We report a 66-year-old man with a history of congestive heart failure, atrial fibrillation on warfarin therapy and chronic kidney disease that presented with acute dyspnoea. He had multiple palpable purpuric lesions on his bilateral lower extremities. Laboratory findings supported acute anaemia with no obvious bleeding source, supratherapeutic international normalised ratio and acute on chronic kidney injury. Oesophogastroduodenoscopy and colonoscopy initially suggested ischaemic colitis. The patient’s legs were treated symptomatically with topical steroids. He later developed acute large volume bloody diarrhoea that made him haemodynamically unstable. Punch biopsy of the skin was consistent with leucocytoclastic vasculitis and direct immunofluorescence demonstrated immunoglobulin A and C3 deposits consistent with Henoch-Schonlein purpura. The patient was treated with oral steroids. Bleeding stabilised and rash resolved. Steroids were successfully tapered. The patient was discharged on haemodialysis but ultimately this was able to be discontinued.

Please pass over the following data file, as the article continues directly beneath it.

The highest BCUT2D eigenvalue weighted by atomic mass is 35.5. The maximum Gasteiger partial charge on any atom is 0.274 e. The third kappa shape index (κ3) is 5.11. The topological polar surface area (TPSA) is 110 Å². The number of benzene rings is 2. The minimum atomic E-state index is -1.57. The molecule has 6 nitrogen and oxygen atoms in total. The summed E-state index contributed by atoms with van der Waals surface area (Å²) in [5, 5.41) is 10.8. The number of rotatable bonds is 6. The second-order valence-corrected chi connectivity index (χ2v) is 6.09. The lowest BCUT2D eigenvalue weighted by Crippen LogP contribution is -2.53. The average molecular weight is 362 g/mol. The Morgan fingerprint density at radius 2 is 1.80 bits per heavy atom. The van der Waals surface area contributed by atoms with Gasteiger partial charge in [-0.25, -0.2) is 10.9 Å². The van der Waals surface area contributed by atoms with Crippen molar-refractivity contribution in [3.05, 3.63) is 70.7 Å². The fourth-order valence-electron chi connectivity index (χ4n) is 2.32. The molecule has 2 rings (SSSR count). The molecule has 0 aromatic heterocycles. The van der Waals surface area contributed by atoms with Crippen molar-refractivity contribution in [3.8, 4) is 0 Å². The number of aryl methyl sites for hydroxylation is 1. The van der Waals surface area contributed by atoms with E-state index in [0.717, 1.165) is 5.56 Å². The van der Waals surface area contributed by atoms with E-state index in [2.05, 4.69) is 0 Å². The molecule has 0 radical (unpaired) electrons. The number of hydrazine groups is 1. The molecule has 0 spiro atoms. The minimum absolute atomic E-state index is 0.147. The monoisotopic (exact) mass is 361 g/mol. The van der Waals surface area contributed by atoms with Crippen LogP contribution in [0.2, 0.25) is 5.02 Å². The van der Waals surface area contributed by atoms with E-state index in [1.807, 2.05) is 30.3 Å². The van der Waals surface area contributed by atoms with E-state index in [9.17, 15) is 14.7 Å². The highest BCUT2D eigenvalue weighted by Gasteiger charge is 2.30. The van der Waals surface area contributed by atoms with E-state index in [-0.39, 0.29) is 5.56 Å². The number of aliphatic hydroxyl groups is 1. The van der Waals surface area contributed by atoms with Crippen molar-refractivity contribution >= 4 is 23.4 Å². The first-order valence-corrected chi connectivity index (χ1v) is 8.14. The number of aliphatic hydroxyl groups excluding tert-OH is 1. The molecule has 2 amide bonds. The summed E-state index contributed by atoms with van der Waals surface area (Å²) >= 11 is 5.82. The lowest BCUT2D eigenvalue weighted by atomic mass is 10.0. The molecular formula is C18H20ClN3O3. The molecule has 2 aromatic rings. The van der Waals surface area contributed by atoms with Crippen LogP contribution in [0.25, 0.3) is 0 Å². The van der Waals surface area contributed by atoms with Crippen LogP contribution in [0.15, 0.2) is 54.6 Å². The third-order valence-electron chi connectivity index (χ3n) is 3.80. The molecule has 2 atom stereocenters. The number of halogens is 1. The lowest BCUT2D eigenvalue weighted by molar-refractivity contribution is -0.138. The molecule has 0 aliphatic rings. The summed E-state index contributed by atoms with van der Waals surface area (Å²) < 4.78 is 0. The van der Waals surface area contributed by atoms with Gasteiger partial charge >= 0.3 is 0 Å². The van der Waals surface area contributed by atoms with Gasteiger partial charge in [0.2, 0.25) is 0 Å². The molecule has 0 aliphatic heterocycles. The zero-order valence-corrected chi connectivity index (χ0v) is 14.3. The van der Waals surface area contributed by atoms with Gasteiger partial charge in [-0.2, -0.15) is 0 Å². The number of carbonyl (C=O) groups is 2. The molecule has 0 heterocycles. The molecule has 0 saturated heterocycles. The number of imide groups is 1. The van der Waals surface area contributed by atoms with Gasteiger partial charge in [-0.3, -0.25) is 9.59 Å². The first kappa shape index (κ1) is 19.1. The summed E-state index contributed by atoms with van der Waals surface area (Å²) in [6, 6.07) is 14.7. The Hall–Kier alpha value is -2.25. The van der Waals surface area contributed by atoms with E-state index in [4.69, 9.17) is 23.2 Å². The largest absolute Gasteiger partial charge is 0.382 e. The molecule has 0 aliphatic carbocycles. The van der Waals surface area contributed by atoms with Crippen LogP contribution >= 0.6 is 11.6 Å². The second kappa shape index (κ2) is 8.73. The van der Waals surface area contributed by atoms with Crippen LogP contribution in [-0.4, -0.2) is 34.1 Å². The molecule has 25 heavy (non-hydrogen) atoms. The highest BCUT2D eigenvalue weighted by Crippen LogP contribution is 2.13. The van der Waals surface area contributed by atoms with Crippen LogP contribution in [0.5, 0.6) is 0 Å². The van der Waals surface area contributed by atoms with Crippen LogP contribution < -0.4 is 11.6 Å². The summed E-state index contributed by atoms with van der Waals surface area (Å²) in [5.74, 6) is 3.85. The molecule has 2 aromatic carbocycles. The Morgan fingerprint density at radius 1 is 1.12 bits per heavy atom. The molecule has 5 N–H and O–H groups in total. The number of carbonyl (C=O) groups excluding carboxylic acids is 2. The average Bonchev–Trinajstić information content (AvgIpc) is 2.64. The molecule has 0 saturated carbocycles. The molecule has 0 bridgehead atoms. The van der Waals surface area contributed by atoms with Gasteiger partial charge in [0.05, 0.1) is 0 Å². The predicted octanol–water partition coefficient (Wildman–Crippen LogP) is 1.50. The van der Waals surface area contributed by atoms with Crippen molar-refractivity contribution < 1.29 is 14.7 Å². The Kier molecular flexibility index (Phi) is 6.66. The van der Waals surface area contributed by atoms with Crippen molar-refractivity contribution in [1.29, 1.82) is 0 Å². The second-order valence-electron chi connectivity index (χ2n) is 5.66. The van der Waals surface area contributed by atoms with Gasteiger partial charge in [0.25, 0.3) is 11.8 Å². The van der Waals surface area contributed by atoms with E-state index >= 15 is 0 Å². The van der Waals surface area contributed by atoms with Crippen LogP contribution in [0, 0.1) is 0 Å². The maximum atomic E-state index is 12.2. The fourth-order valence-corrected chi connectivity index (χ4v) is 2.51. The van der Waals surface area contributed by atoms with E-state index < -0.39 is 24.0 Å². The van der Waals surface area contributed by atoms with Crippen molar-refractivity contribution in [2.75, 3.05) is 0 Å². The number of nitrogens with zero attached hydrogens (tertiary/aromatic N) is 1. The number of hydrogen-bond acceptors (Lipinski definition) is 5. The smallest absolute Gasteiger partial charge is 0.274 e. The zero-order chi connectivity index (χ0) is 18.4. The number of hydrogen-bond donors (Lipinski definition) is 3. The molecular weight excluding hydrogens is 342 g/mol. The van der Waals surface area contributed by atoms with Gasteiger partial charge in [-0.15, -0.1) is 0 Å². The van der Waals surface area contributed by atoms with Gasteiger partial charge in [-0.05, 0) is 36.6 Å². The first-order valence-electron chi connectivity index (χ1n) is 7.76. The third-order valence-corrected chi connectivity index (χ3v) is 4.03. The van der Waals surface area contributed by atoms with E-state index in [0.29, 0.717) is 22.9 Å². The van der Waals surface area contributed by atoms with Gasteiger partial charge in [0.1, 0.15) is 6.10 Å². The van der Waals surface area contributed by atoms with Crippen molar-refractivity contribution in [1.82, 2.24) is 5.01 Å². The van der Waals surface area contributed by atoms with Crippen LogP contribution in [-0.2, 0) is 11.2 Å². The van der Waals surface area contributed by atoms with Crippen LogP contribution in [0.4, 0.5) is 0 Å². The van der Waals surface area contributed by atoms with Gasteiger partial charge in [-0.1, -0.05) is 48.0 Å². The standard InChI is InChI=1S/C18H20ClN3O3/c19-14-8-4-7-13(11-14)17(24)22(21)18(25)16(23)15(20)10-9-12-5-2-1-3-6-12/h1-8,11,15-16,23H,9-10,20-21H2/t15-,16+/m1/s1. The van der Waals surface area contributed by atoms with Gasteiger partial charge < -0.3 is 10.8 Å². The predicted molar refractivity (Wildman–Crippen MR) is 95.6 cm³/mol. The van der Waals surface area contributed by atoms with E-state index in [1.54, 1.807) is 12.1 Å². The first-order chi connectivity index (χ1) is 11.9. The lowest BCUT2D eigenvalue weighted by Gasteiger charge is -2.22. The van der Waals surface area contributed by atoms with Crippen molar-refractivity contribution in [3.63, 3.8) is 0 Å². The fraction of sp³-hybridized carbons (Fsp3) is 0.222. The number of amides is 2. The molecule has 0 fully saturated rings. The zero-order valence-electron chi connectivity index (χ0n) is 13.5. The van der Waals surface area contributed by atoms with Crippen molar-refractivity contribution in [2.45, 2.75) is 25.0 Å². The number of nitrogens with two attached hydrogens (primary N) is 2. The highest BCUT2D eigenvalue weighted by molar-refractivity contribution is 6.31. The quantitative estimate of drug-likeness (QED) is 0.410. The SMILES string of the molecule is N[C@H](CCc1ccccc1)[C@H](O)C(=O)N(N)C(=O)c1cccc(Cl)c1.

- acute renal failure
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